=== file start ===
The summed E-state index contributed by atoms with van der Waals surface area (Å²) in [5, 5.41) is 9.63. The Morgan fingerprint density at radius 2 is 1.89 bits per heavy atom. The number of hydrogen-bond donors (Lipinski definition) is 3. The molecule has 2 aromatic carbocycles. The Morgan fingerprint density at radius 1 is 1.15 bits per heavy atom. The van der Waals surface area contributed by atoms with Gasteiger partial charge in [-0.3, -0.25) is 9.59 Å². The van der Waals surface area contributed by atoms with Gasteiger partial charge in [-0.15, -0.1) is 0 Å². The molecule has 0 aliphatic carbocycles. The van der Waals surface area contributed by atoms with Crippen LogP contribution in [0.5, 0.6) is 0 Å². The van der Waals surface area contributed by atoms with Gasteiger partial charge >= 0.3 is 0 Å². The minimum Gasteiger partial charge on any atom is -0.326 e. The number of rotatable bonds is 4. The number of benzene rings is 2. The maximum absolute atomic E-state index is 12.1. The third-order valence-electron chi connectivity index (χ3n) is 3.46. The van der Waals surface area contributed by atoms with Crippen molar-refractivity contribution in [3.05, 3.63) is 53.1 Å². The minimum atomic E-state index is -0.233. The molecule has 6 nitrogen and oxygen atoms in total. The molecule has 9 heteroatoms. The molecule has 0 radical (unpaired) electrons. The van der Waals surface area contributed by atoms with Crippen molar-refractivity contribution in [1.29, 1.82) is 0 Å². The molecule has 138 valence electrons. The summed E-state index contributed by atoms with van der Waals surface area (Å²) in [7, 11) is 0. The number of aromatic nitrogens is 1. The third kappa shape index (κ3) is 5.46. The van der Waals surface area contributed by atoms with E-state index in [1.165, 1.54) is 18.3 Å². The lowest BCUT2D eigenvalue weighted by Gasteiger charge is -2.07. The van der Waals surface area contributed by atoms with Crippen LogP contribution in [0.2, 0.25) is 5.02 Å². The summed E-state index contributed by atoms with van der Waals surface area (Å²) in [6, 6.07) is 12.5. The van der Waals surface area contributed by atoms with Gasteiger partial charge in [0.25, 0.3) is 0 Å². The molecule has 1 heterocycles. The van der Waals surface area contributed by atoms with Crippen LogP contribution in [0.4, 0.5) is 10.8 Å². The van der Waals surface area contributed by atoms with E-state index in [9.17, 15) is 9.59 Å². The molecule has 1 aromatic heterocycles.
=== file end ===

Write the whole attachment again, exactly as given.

The summed E-state index contributed by atoms with van der Waals surface area (Å²) in [5, 5.41) is 9.63. The Morgan fingerprint density at radius 2 is 1.89 bits per heavy atom. The number of hydrogen-bond donors (Lipinski definition) is 3. The molecule has 2 aromatic carbocycles. The Morgan fingerprint density at radius 1 is 1.15 bits per heavy atom. The van der Waals surface area contributed by atoms with Gasteiger partial charge in [-0.3, -0.25) is 9.59 Å². The van der Waals surface area contributed by atoms with Gasteiger partial charge in [-0.15, -0.1) is 0 Å². The molecule has 0 aliphatic carbocycles. The van der Waals surface area contributed by atoms with Crippen LogP contribution in [0.5, 0.6) is 0 Å². The van der Waals surface area contributed by atoms with Gasteiger partial charge >= 0.3 is 0 Å². The minimum Gasteiger partial charge on any atom is -0.326 e. The number of rotatable bonds is 4. The number of benzene rings is 2. The maximum absolute atomic E-state index is 12.1. The third-order valence-electron chi connectivity index (χ3n) is 3.46. The van der Waals surface area contributed by atoms with Crippen molar-refractivity contribution in [3.05, 3.63) is 53.1 Å². The minimum atomic E-state index is -0.233. The molecule has 6 nitrogen and oxygen atoms in total. The molecule has 9 heteroatoms. The molecule has 0 radical (unpaired) electrons. The van der Waals surface area contributed by atoms with Crippen molar-refractivity contribution in [1.29, 1.82) is 0 Å². The molecule has 138 valence electrons. The summed E-state index contributed by atoms with van der Waals surface area (Å²) in [7, 11) is 0. The number of aromatic nitrogens is 1. The third kappa shape index (κ3) is 5.46. The van der Waals surface area contributed by atoms with E-state index in [1.165, 1.54) is 18.3 Å². The lowest BCUT2D eigenvalue weighted by Gasteiger charge is -2.07. The van der Waals surface area contributed by atoms with Crippen LogP contribution in [0.2, 0.25) is 5.02 Å². The summed E-state index contributed by atoms with van der Waals surface area (Å²) in [6, 6.07) is 12.5. The van der Waals surface area contributed by atoms with Gasteiger partial charge in [0.25, 0.3) is 0 Å². The molecule has 1 heterocycles. The van der Waals surface area contributed by atoms with Crippen LogP contribution in [0.4, 0.5) is 10.8 Å². The van der Waals surface area contributed by atoms with E-state index in [9.17, 15) is 9.59 Å². The molecule has 1 aromatic heterocycles.